Next fish to the boat was a redbreast sunfish. A sunfish species I am familiar with from my time in northern Alabama, but one I had not caught in a while – add it to the list. This one was not as colored up as others I’ve come across, it may not be the right time of year for that.

After the redbreast I landed another new sunfish species for the year, the spotted sunfish. I’ve caught lots of their cousins, the redspotted sunfish, but this was the first spotted sunfish for me this year. These little stumpknockers are subtly beautiful with red tinged dorsal fins, brilliant blue halos under their eye, and a purple iridescent sheen on their flanks. It’s safe to say the old adage holds true that pictures don’t do them justice.

The sunfish bite wasn’t fast and furious, but it was frequent enough to keep me entertained. I knew Choctaw bass and chain pickerel could also be found in this creek, but they were eluding me on this morning. I picked up at lunch, fixed a bite to eat, and decided to explore a different stretch downstream.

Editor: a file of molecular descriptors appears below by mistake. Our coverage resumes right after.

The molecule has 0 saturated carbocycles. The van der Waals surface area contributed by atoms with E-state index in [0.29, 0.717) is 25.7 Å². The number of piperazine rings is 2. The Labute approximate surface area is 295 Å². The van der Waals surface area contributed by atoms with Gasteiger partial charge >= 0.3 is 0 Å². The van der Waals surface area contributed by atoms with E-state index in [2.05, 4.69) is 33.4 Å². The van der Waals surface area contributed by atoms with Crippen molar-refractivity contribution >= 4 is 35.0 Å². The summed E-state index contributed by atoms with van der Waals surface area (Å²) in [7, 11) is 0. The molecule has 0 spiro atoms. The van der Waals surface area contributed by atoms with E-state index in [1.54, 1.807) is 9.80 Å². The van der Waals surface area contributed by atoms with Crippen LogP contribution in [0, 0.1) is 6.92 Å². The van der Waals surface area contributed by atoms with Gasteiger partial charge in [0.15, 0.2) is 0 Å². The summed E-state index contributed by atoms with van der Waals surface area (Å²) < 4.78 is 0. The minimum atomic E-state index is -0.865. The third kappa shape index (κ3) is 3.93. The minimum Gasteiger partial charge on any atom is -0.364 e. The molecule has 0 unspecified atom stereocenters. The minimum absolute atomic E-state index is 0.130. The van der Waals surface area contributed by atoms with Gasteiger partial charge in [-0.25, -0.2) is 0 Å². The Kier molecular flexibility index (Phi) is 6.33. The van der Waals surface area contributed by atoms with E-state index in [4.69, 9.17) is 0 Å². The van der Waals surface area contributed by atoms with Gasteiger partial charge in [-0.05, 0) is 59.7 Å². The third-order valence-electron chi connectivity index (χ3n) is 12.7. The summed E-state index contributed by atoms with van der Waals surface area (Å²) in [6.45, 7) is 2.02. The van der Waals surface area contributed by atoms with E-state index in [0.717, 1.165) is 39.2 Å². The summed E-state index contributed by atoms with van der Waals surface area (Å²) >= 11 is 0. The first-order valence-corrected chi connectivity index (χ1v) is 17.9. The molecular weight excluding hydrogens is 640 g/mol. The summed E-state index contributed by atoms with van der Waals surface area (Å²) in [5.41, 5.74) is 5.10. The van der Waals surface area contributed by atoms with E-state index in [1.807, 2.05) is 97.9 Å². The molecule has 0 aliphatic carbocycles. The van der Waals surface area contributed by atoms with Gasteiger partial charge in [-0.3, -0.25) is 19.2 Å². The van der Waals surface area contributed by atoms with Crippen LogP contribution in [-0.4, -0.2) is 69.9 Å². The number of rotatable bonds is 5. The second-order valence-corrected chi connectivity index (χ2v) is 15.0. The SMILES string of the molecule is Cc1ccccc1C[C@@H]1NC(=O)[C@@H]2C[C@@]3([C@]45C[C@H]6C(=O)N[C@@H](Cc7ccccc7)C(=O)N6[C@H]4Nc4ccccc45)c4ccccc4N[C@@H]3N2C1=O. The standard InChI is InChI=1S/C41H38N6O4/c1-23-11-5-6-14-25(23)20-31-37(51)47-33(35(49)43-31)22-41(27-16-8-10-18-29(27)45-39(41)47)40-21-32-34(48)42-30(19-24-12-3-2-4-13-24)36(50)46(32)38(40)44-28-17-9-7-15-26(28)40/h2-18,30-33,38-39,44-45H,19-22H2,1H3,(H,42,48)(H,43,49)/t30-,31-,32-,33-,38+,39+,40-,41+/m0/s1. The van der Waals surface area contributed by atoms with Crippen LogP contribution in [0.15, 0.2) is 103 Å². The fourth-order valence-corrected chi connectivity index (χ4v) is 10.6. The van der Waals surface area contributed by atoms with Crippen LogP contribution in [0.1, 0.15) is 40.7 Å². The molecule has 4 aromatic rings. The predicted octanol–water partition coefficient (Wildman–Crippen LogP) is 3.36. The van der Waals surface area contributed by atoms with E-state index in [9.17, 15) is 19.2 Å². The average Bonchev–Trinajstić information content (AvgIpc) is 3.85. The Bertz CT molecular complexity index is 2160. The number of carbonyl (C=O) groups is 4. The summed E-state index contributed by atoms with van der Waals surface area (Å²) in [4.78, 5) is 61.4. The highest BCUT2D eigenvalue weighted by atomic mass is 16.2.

After chatting with a nice lady who worked for the Northwest Florida Water Management District(the folks that managed some of the launches on this creek and the campground I was staying at) at the next put-in, I hit the water and again headed upstream. Being solo on a river with current, it just makes sense to paddle up and fish back down, so that was my strategy throughout my trip. Soon after starting my paddle the skies opened up and of course I had left my rain jacket back in the truck. I did my best to hide under the trees for the hard stuff, but man that rain was cold! When I made it to an area with heavy aquatic vegetation that’s where I began targeting the resident chain pickerel.